Being positively productive

Some things stick in the brain, and nag at you.

Perpetual Optimism

A month or two ago I was sitting in the front seat of a taxi in Sofia (Bulgaria), when I caught a snippet of conversation from the back. All I heard was the phrase ‘perpetual optimism’, and that was it. Nothing further reached through the traffic noise. I glanced at the driver, but he didn’t seem that talkative (perhaps someone warned him), so I pondered instead.

How concise can you get?  A phrase that manages to deliver more in two words than most paragraphs.

(sometimes called a meme, this post is worth reading too – after this one of course)

It was memorable enough to resurface in my brain through fog of the following morning. It must be important, somehow. Foolishly on the flight home I mentioned I might blog about it, and so here we are on an unintended quest.

What do we know about being positive?

Unfortunately for me, I didn’t know a lot. There are lots of books telling us to be positive, and all the riches in the world will be ours, but it’s always a bit broad and unspecific – to someone who deals with specific words for a living at any rate. What does positivity actually mean?

Searching through the kindlesphere, I found a more thoughtful read by Psychology Scientist Barbara Fredrickson called positivity. A psychology person, in a new field apparently only invented in 1999, it seems that after  scientists studied depression and anxiety for hundreds of years, it occurred to one of them that it may be generally connected to happiness. But enough of this snarky observation, on with the story.

It must be have been incredibly difficult to be scientific about ‘feelings’, but I was pretty impressed with the results.

(A picture of Google allows this post to be on a blog about lead generation)

Getting specific

Because I’ve been trained to think about the customer journey, I’ve re-ordered these elements of positivity described in the book.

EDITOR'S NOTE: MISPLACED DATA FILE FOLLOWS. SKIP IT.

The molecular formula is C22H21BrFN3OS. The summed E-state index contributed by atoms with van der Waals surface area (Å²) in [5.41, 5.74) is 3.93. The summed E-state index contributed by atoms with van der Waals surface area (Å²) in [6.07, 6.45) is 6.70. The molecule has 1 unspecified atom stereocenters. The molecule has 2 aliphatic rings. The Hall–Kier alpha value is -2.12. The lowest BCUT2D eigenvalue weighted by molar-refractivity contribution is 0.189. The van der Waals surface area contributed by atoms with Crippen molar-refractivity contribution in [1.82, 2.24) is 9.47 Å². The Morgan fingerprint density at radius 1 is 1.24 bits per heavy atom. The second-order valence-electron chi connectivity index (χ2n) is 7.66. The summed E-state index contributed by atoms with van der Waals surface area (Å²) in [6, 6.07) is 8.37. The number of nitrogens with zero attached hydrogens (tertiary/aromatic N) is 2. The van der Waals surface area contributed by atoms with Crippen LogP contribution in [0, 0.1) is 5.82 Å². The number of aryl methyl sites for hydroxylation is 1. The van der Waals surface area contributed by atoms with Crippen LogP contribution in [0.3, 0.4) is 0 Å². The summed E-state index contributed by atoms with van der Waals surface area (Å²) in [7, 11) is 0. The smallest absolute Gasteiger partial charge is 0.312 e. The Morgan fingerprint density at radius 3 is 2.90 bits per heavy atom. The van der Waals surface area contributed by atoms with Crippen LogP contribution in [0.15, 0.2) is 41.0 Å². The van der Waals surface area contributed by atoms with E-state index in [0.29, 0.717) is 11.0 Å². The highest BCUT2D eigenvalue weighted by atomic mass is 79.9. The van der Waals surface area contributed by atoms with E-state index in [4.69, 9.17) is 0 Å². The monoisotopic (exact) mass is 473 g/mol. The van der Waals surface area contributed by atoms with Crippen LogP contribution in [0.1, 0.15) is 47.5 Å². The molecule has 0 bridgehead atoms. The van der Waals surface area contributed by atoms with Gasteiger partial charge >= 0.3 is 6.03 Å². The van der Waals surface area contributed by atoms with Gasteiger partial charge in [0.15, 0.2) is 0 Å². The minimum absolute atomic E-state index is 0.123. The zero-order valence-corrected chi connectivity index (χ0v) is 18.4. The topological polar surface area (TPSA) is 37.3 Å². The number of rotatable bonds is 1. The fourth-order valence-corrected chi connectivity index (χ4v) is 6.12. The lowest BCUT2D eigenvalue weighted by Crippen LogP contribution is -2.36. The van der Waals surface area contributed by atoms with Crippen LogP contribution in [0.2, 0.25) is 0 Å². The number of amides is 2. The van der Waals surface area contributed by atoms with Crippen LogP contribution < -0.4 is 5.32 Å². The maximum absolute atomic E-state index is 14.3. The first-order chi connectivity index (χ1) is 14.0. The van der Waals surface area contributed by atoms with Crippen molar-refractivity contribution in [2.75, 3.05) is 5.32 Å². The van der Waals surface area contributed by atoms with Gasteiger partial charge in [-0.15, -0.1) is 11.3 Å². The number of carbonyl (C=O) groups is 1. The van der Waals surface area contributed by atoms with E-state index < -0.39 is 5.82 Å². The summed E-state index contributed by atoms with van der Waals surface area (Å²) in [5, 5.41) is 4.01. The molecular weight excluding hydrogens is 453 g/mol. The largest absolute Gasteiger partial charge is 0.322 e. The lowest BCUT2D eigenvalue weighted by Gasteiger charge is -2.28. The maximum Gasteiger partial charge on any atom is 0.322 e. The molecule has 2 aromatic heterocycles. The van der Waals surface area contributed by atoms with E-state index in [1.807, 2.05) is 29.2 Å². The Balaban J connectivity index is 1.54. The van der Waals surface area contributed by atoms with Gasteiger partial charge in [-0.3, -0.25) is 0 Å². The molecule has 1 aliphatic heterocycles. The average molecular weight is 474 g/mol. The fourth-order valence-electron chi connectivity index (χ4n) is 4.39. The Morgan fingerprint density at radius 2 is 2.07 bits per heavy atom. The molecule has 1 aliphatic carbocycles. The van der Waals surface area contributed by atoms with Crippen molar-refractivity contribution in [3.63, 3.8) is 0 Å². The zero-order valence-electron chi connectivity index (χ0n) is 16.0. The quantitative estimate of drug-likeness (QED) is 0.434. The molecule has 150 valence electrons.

Hope, Interest, Amusement, Inspiration, Joy, Love, Pride, Serenity, Gratitude, Awe (or awesome as someone I know is fond of saying)

I personally think that being positive is a journey. Hope is before everything.

Do we know the outcome?

Amongst other things, it has been proven that being positive is very good for your health, as long as it is heartfelt and ‘real’, yep, ok, tick. More interestingly,

compared to people in the other conditions, participants in experiments who experience positive emotions show heightened levels of creativity, inventiveness, and “big picture” perceptual focus.

Proven. Wow.

Getting stuff done

This post went from being drafted on my personal blog, to being promoted to the professional one about lead generation. My experience in completely different scenarios, with various shades of marketers, entrepreneurs and sales people. It is crystal clear that positivity gets things done, and negativity stalls people. Literally, work stops.

Without hope, nobody in the world is going to start anything. With it, mountains are moved pretty quickly.

Marketing, by default, is the practice of being really positive about things. But it requires positivity to come up with ideas, to write enthusiastically, to inspire confidence.

Can we change?

Of course, it’s a variable. We oscillate. But here’s the result of my unintended quest.